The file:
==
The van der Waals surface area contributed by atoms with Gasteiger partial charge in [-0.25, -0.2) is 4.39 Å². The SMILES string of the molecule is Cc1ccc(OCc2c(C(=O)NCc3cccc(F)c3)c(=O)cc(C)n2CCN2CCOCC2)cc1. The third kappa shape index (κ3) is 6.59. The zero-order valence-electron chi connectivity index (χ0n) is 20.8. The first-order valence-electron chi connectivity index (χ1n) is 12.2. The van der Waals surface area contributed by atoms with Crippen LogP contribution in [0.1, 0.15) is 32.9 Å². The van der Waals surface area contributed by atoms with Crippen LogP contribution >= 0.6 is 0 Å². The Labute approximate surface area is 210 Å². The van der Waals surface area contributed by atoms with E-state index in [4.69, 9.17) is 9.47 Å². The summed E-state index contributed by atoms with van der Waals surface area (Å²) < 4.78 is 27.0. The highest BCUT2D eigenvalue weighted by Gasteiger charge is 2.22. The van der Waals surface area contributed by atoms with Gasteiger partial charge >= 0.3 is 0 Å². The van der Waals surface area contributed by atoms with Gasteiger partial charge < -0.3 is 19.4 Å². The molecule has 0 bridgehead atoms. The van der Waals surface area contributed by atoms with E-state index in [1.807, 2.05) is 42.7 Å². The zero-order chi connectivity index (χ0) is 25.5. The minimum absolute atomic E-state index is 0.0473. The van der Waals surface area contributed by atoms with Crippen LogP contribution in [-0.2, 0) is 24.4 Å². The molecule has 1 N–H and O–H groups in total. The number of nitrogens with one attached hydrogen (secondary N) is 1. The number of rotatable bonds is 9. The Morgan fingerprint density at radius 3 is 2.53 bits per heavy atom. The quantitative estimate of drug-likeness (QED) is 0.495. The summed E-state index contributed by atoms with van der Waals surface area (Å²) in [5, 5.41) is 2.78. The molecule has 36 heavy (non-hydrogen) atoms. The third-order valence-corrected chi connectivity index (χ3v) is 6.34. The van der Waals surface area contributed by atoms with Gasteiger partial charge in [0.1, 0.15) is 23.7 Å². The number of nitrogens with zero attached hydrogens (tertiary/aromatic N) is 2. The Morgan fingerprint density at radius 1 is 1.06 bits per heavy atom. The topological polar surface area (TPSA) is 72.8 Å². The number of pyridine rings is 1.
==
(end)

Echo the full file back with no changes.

The van der Waals surface area contributed by atoms with Gasteiger partial charge in [-0.25, -0.2) is 4.39 Å². The SMILES string of the molecule is Cc1ccc(OCc2c(C(=O)NCc3cccc(F)c3)c(=O)cc(C)n2CCN2CCOCC2)cc1. The third kappa shape index (κ3) is 6.59. The zero-order valence-electron chi connectivity index (χ0n) is 20.8. The first-order valence-electron chi connectivity index (χ1n) is 12.2. The van der Waals surface area contributed by atoms with Crippen LogP contribution in [0.1, 0.15) is 32.9 Å². The van der Waals surface area contributed by atoms with Crippen LogP contribution >= 0.6 is 0 Å². The Labute approximate surface area is 210 Å². The van der Waals surface area contributed by atoms with E-state index in [4.69, 9.17) is 9.47 Å². The summed E-state index contributed by atoms with van der Waals surface area (Å²) < 4.78 is 27.0. The highest BCUT2D eigenvalue weighted by Gasteiger charge is 2.22. The van der Waals surface area contributed by atoms with Gasteiger partial charge >= 0.3 is 0 Å². The van der Waals surface area contributed by atoms with Gasteiger partial charge < -0.3 is 19.4 Å². The molecule has 0 bridgehead atoms. The van der Waals surface area contributed by atoms with E-state index in [1.807, 2.05) is 42.7 Å². The zero-order chi connectivity index (χ0) is 25.5. The minimum absolute atomic E-state index is 0.0473. The van der Waals surface area contributed by atoms with Crippen LogP contribution in [-0.2, 0) is 24.4 Å². The molecule has 1 N–H and O–H groups in total. The number of nitrogens with one attached hydrogen (secondary N) is 1. The number of rotatable bonds is 9. The Morgan fingerprint density at radius 3 is 2.53 bits per heavy atom. The quantitative estimate of drug-likeness (QED) is 0.495. The summed E-state index contributed by atoms with van der Waals surface area (Å²) in [5, 5.41) is 2.78. The molecule has 36 heavy (non-hydrogen) atoms. The third-order valence-corrected chi connectivity index (χ3v) is 6.34. The van der Waals surface area contributed by atoms with Gasteiger partial charge in [0.1, 0.15) is 23.7 Å². The number of nitrogens with zero attached hydrogens (tertiary/aromatic N) is 2. The Morgan fingerprint density at radius 1 is 1.06 bits per heavy atom. The topological polar surface area (TPSA) is 72.8 Å². The number of pyridine rings is 1.